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We are more than happy to bid farewell to 2O2O, and welcome the New Year with a cocktail that fits our current mood: braced for a dark winter, fortified with a strong spirit, slightly embittered but nonetheless well-appointed and pretty to look at. We present to you for your January drinking: the Boulevardier.

This cocktail turned 1OO years old last year, but truth be told the drink really hit its stride more recently, around the 2O1Os, as the burgeoning mixology renaissance dusted off the recipe to impress newly whiskey-thirsty crowds. The original recipe can be found in Harry MacElhone’s Barflies & Cocktails, which was published in 1927.

We reference Harry a lot when we talk about Prohibition-era drinks. He was a character in his own right, Scottish by birth by having spent time in New York at the Plaza Hotel and in London and Deauville, France at Ciro’s. Many wonderful drinks were created at his Paris watering hole, including the French 75 and the Scofflaw, and goodness knows anything Harry was serving there was far superior to the makeshift cocktails Americans were working with as they sipped illegal bathtub gin during Prohibition. Harry’s New York Bar (in Paris) was an epic hangout, where famous expats bent the elbow, including Ernest Hemingway and F. Scott Fitzgerald. There is lore that the piano bar is where Gershwin composed An American in Paris.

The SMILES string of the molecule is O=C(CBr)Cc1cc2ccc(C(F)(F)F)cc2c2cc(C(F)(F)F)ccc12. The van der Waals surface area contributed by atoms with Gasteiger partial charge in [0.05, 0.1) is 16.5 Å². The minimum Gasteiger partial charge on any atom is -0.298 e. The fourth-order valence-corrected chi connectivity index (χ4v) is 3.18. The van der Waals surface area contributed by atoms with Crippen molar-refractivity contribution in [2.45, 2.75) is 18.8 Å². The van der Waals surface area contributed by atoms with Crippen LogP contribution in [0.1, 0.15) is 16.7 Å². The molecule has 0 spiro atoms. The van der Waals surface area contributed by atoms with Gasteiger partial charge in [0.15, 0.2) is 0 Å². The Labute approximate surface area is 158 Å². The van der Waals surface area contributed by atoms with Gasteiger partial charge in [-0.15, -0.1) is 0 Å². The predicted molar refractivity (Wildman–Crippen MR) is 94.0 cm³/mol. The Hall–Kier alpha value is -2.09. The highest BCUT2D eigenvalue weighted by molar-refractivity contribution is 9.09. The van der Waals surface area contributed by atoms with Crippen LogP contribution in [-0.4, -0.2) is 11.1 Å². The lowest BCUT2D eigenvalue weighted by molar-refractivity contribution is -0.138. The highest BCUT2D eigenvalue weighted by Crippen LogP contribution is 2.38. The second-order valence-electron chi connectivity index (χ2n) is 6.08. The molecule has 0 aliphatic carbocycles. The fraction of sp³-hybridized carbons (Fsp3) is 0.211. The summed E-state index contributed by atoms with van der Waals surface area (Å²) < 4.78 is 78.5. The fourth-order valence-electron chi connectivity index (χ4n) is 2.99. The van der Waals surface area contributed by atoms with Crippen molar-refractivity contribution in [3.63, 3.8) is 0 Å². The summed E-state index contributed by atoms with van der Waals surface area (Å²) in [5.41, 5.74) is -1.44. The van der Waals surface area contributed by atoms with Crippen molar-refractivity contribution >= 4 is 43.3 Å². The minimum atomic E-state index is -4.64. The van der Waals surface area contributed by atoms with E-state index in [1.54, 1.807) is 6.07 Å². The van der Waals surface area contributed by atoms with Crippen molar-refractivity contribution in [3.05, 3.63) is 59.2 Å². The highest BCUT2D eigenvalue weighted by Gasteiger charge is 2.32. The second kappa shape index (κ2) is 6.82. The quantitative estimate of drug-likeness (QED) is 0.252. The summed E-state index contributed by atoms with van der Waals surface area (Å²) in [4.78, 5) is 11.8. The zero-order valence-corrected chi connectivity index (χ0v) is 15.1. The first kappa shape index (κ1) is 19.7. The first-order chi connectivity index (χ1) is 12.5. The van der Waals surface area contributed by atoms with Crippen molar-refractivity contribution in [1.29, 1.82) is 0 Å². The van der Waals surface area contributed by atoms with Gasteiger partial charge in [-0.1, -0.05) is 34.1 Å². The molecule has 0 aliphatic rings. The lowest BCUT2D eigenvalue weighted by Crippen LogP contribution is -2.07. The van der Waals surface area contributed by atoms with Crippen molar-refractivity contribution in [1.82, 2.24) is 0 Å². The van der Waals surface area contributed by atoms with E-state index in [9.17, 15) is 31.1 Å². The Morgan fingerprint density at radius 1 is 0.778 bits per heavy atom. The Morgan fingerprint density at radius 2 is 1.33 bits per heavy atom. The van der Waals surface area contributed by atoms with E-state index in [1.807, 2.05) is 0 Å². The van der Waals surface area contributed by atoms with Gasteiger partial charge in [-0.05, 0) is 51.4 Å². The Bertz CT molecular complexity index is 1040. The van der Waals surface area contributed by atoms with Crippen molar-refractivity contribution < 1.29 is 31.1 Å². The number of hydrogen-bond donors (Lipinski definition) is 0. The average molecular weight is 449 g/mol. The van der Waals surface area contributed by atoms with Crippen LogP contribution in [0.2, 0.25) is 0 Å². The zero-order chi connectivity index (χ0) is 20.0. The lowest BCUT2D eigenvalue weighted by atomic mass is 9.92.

The Boulevardier was a magazine edited by socialite Vanderbilt, and expat writer Erskine Gwynne, and that’s where this drink takes its name. At its heart, the drink is a bourbon Negroni, with a recipe so simple you’d have to work to forget it. Hunker down with one as we toast 2O21!

1.5 OUNCES of bourbon
1.5 OUNCES of Campari
1.5 OUNCES of sweet vermouth
STIR ingredients with ice.
STRAIN into a chilled cocktail glass.
GARNISH with Orange Peel.